Friday, October 07, 2011

Steve Jobs (1955-2011) — Coda to the 20th Century

Historian Eric Hobsbawm insisted that the period 1789-1914 be called the 'long 19th century', spanning the era between the French Revolution and the Great War. It's a Eurocentric perspective; I would have included the American Revolution and made it 1776-1914. Perhaps he felt a 40-year extension to be too much.

Hobsbawm then went on to compound his assertion by saying that the period 1914-1991 should be called the 'short 20th century', spanning the era between the start of the Great War and the dissolution of the Soviet Union. He thus cleverly made two centuries out of the period 1789-1991, evening things out a bit.

I think he was wrong, though. The 20th century perhaps indeed began with the machine gun and the mass slaughters of the Great War. It certainly could have begun with the death of Victoria, the Queen and Empress who had presided over the greatest empire of modern times and the greatest advances in human enterprise and technology in history at that time. The antagonistic royals of the Great War were all her offspring (see this article).

But the breaking-up of the Union of Soviet Socialist Republics (how many still remember that dread acronym?) was a comparatively bloodless end-of-history that proved not to be any such end. Instead, the growing chaos just continued to grow. The one thing that held humanity together was increasing communication capacity, and the increasing ubiquity of widespread and speedy data transmission.

Steve Jobs was a prophet of this change. In a 1985 Playboy interview, he said, "The most compelling reason for most people to buy a computer for the home will be to link it into a nationwide communications network. We're just in the beginning stages of what will be a truly remarkable breakthrough for most people — as remarkable as the telephone."

He was right. And he spent his life ramming this vision artistically into the established wisdom of the world. Of all those who made and lost computer fortunes and established computer legacies, his was the most important: he was the Doctor Strangelove who taught us how to stop worrying and learn to love computers. He made them accessible, not just cheap plastic tools of high utility in the workplace, but companions and associates for the burgeoning chaos of the new millennium.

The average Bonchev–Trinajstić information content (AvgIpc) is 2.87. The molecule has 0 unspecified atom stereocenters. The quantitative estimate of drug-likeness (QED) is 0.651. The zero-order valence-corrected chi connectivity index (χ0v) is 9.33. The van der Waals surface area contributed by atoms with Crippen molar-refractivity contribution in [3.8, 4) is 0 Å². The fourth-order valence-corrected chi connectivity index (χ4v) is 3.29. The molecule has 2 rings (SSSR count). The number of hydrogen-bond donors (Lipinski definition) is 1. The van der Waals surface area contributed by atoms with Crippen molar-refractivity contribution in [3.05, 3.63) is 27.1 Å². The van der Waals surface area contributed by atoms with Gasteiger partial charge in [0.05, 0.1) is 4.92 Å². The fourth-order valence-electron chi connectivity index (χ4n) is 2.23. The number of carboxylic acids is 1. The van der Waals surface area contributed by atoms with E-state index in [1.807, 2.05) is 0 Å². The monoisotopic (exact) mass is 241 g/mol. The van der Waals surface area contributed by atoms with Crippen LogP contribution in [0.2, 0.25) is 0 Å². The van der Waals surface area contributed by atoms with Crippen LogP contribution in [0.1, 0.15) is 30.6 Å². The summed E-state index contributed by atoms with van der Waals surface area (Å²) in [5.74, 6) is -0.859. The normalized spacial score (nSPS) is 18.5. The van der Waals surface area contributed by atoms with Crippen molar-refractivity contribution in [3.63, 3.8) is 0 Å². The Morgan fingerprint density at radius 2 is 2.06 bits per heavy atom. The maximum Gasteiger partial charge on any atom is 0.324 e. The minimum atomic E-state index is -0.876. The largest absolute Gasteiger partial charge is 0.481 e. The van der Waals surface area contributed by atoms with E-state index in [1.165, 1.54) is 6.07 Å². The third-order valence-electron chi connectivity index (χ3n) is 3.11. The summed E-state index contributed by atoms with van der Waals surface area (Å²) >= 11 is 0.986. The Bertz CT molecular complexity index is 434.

(I am quite certain that those who show their disdain for Apple's pretty machines as opposed to more robust and powerful systems are subconsciously working out their misplaced anger that so much power could be given to people who don't know anything about computer programming or have not 'earned' such power. These angry people might be Linux users, for example. Or those who assemble their own machines. The same people will probably vilify and/or disparage Jobs after his death.)

Steve Jobs's last 20 years, from 1991 to 2011, were the missing coda of Hobsbawm's 'short 20th century'. In those years, he spawned the new Apple way that forced competitors and colleagues to dance to his rhythm. For many, it was hard to decide if that rhythm was more like Chesterton's drumming " the hills half-heard, where only on a nameless throne a crownless prince has stirred" or the ominous thrill of Auden's drumming. But it was an unmistakable sound.

It was the sound of one aspect of the future. Not for us the flying cars and colonisation of space, but the future which meant tricorders and thinking machines. Jobs made us give names to our electronic aides, much as Asimov did for his positronic androids. Jobs did more than any other lord of the electronic realm to put power in our pockets and data in our hands.

That is why 2011 is a good year for the dying tail of the 20th century. Steven Paul Jobs is dead, and the way ahead transits with him into uncertainty.

Labels: ,


Post a Comment

Links to this post:

Create a Link

<< Home